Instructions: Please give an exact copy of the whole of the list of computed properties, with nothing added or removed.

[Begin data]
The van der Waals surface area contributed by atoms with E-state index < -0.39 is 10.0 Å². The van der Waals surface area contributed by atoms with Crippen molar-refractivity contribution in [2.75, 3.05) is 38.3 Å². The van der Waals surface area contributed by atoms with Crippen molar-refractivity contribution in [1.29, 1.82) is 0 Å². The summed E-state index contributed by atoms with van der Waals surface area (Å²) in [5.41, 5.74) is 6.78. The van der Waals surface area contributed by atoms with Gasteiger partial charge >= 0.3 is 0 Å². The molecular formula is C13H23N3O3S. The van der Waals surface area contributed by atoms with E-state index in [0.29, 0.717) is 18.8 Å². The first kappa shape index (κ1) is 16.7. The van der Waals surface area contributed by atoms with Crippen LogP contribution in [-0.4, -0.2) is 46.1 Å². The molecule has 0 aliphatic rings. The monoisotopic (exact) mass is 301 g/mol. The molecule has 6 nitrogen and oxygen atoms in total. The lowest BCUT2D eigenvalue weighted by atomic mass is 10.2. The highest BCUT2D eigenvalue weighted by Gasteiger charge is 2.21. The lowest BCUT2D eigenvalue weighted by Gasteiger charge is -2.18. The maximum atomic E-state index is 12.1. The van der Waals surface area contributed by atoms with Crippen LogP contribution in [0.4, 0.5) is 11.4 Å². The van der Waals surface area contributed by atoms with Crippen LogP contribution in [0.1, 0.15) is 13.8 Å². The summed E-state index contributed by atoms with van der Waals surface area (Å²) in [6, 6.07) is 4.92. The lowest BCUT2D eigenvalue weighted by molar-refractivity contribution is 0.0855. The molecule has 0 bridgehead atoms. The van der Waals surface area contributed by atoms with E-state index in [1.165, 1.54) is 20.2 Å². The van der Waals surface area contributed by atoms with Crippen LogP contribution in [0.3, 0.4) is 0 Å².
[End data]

The van der Waals surface area contributed by atoms with E-state index < -0.39 is 10.0 Å². The van der Waals surface area contributed by atoms with Crippen molar-refractivity contribution in [2.75, 3.05) is 38.3 Å². The van der Waals surface area contributed by atoms with Crippen molar-refractivity contribution in [1.29, 1.82) is 0 Å². The summed E-state index contributed by atoms with van der Waals surface area (Å²) in [5.41, 5.74) is 6.78. The van der Waals surface area contributed by atoms with Gasteiger partial charge >= 0.3 is 0 Å². The molecular formula is C13H23N3O3S. The van der Waals surface area contributed by atoms with E-state index in [0.29, 0.717) is 18.8 Å². The first kappa shape index (κ1) is 16.7. The van der Waals surface area contributed by atoms with Crippen LogP contribution in [-0.4, -0.2) is 46.1 Å². The molecule has 0 aliphatic rings. The monoisotopic (exact) mass is 301 g/mol. The molecule has 6 nitrogen and oxygen atoms in total. The lowest BCUT2D eigenvalue weighted by atomic mass is 10.2. The highest BCUT2D eigenvalue weighted by Gasteiger charge is 2.21. The lowest BCUT2D eigenvalue weighted by Gasteiger charge is -2.18. The maximum atomic E-state index is 12.1. The van der Waals surface area contributed by atoms with Crippen LogP contribution in [0.4, 0.5) is 11.4 Å². The van der Waals surface area contributed by atoms with Crippen LogP contribution in [0.1, 0.15) is 13.8 Å². The summed E-state index contributed by atoms with van der Waals surface area (Å²) in [6, 6.07) is 4.92. The lowest BCUT2D eigenvalue weighted by molar-refractivity contribution is 0.0855. The molecule has 0 bridgehead atoms. The van der Waals surface area contributed by atoms with E-state index in [1.165, 1.54) is 20.2 Å². The van der Waals surface area contributed by atoms with Crippen LogP contribution in [0.3, 0.4) is 0 Å².